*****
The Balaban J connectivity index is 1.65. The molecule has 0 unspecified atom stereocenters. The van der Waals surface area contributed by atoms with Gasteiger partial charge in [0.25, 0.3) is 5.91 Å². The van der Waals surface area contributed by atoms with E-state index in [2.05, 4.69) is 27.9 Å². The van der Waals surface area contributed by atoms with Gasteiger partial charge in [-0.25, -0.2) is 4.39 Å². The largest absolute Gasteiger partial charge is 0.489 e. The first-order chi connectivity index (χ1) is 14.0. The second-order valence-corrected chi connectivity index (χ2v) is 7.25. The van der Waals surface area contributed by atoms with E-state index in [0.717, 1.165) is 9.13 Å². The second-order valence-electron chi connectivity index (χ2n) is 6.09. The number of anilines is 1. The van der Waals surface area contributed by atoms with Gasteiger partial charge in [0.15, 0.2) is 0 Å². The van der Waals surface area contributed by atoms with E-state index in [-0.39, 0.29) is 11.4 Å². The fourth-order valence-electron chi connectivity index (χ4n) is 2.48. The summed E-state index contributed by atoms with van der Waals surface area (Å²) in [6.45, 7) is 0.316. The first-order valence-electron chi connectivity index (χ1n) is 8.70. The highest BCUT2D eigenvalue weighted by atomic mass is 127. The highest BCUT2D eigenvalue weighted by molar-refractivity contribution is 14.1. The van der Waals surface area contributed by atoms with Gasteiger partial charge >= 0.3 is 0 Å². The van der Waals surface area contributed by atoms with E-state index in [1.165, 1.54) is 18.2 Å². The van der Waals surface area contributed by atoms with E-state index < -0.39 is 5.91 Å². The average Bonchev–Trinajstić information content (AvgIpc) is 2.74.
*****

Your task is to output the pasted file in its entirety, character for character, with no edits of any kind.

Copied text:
The Balaban J connectivity index is 1.65. The molecule has 0 unspecified atom stereocenters. The van der Waals surface area contributed by atoms with Gasteiger partial charge in [0.25, 0.3) is 5.91 Å². The van der Waals surface area contributed by atoms with E-state index in [2.05, 4.69) is 27.9 Å². The van der Waals surface area contributed by atoms with Gasteiger partial charge in [-0.25, -0.2) is 4.39 Å². The largest absolute Gasteiger partial charge is 0.489 e. The first-order chi connectivity index (χ1) is 14.0. The second-order valence-corrected chi connectivity index (χ2v) is 7.25. The van der Waals surface area contributed by atoms with E-state index in [0.717, 1.165) is 9.13 Å². The second-order valence-electron chi connectivity index (χ2n) is 6.09. The number of anilines is 1. The van der Waals surface area contributed by atoms with Gasteiger partial charge in [0.15, 0.2) is 0 Å². The van der Waals surface area contributed by atoms with E-state index in [-0.39, 0.29) is 11.4 Å². The fourth-order valence-electron chi connectivity index (χ4n) is 2.48. The summed E-state index contributed by atoms with van der Waals surface area (Å²) in [6.45, 7) is 0.316. The first-order valence-electron chi connectivity index (χ1n) is 8.70. The highest BCUT2D eigenvalue weighted by atomic mass is 127. The highest BCUT2D eigenvalue weighted by molar-refractivity contribution is 14.1. The van der Waals surface area contributed by atoms with Gasteiger partial charge >= 0.3 is 0 Å². The van der Waals surface area contributed by atoms with E-state index in [1.165, 1.54) is 18.2 Å². The van der Waals surface area contributed by atoms with E-state index < -0.39 is 5.91 Å². The average Bonchev–Trinajstić information content (AvgIpc) is 2.74.